E1584. Traumatic Intracranial Internal Carotid Pseudoaneurysm: An Illustrative Case with Review of Traumatic Internal Carotid Vessel Injuries
  1. Saumik Rahman; Yale University School of Medicine
  2. Balaji Rao; Yale University School of Medicine
Trauma to the internal carotid artery may present as a of range of findings from luminal irregularity to complete vessel transection, with an associated increase in morbidity and mortality with more severe injuries. One such injury that carries a high rate of complication is pseudoaneurysm formation along the internal carotid artery (ICA). These entities are prone to rupture, which may have dire consequences if not treated appropriately; thus, it is critical for the emergency radiologist to accurately diagnose and triage patients with this condition. In this educational exhibit, we present imaging from a patient with delayed presentation of a traumatic intracranial internal carotid pseudoaneurysm with associated carotid-cavernous fistulization 3 weeks after a motor vehicle accident to help illustrate diagnosis and management of this rare entity.

Educational Goals / Teaching Points
Review the anatomy of the extra-cranial and intra-cranial carotid arteries. Describe the range of traumatic injuries which may be seen along the carotid arteries and associated clinical presentations. Understand cross-sectional, sonographic, and angiographic findings indicative of traumatic injury to the carotid arteries. Review the surgical and endovascular management options available for treatment of clinically significant injuries to the carotid arteries.

Key Anatomic/Physiologic Issues and Imaging Findings/Techniques
Injury to the ICA can have dire neurologic consequences; with severe injury, permanent disability or death is common. Imaging findings of ICA injury may have a variable appearance across imaging modalities and demonstrate a delayed presentation in relation to the inciting trauma, such as in the case presented here. Computed tomographic angiography (CTA) is the imaging modality of choice to assess the entire intracranial and extracranial ICA. In this case, CTA performed immediately after trauma demonstrated slight heterogeneity at the genu of the intracranial ICA without focal luminal narrowing, felt to be secondary to streak artifact from the skull base. The patient underwent a magnetic resonance venogram (MRV) 3 weeks after the initial trauma to evaluate for possible venous thrombosis secondary to known skull base fractures and progressive right sided visual field defects; this exam incidentally noted a large saccular pseudoaneurysm arising from the right ICA. This finding was confirmed on repeat CTA and catheter directed angiography of the right ICA, with additional diagnosis of a traumatic carotid-cavernous fistula. Treatment was performed by coil embolization of the parent supraclinoid right ICA to obliterate flow to the pseudoaneurysm sac. Cerebral blood flow was preserved by collateral circulation.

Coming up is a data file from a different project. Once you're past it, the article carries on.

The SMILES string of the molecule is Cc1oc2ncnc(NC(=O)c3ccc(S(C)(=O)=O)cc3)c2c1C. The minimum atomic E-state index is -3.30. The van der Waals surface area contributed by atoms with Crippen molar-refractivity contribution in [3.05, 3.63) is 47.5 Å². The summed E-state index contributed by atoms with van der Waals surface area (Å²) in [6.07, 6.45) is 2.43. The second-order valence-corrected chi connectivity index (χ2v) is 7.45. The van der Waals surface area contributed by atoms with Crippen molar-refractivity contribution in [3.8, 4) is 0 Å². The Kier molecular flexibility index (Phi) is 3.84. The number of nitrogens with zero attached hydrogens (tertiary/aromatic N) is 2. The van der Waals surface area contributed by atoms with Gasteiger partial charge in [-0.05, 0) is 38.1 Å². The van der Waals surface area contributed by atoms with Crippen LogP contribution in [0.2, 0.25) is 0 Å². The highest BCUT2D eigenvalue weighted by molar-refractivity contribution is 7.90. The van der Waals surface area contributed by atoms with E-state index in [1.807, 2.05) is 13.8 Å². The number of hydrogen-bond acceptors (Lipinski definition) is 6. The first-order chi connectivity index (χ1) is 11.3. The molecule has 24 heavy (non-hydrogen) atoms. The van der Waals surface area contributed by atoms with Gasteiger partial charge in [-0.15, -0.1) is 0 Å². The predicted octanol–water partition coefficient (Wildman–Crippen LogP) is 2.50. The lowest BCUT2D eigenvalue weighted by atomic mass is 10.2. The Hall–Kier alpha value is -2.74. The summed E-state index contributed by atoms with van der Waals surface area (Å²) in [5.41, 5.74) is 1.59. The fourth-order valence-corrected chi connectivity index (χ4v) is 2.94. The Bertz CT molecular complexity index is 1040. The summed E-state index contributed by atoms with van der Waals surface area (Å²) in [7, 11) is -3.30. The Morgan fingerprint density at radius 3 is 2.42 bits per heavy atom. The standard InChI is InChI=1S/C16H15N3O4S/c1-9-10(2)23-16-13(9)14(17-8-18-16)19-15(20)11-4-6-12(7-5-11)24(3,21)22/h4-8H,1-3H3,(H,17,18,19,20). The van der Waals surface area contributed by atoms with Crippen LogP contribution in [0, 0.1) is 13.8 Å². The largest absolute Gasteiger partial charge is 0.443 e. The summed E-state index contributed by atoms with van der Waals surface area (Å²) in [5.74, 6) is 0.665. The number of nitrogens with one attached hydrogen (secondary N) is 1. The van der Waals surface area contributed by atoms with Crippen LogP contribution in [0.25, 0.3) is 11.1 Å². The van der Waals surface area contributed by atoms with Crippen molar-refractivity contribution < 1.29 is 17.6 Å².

The case presented demonstrates a specific case of traumatic injury to the ICA which led to development of an intracranial pseudoaneurysm with carotid-cavernous fistulization 3 weeks after the inciting trauma. Emergency radiologists must be aware of the ICA anatomy and findings suggestive of ICA injury to prevent severe morbidity and mortality in patients with head and neck trauma.